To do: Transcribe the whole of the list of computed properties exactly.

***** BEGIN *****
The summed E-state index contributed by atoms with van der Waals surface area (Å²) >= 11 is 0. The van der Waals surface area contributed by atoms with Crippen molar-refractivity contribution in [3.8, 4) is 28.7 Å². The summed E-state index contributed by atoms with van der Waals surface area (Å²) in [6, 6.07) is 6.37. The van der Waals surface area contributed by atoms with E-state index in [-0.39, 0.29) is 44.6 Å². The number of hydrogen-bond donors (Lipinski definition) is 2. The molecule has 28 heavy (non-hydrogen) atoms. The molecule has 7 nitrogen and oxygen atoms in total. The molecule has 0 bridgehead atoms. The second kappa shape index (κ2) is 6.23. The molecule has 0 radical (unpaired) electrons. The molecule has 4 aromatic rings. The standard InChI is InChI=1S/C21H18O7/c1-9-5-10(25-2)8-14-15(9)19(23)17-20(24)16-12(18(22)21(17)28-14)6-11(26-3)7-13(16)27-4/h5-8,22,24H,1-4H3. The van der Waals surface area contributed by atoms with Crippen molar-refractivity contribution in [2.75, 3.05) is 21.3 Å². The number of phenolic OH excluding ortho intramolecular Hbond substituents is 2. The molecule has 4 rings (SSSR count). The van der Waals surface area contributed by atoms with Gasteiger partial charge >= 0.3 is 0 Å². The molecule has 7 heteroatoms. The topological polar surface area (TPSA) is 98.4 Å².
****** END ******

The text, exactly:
The summed E-state index contributed by atoms with van der Waals surface area (Å²) >= 11 is 0. The van der Waals surface area contributed by atoms with Crippen molar-refractivity contribution in [3.8, 4) is 28.7 Å². The summed E-state index contributed by atoms with van der Waals surface area (Å²) in [6, 6.07) is 6.37. The van der Waals surface area contributed by atoms with E-state index in [-0.39, 0.29) is 44.6 Å². The number of hydrogen-bond donors (Lipinski definition) is 2. The molecule has 28 heavy (non-hydrogen) atoms. The molecule has 7 nitrogen and oxygen atoms in total. The molecule has 0 bridgehead atoms. The second kappa shape index (κ2) is 6.23. The molecule has 0 radical (unpaired) electrons. The molecule has 4 aromatic rings. The standard InChI is InChI=1S/C21H18O7/c1-9-5-10(25-2)8-14-15(9)19(23)17-20(24)16-12(18(22)21(17)28-14)6-11(26-3)7-13(16)27-4/h5-8,22,24H,1-4H3. The van der Waals surface area contributed by atoms with Crippen molar-refractivity contribution in [2.75, 3.05) is 21.3 Å². The number of phenolic OH excluding ortho intramolecular Hbond substituents is 2. The molecule has 4 rings (SSSR count). The van der Waals surface area contributed by atoms with Gasteiger partial charge >= 0.3 is 0 Å². The molecule has 7 heteroatoms. The topological polar surface area (TPSA) is 98.4 Å².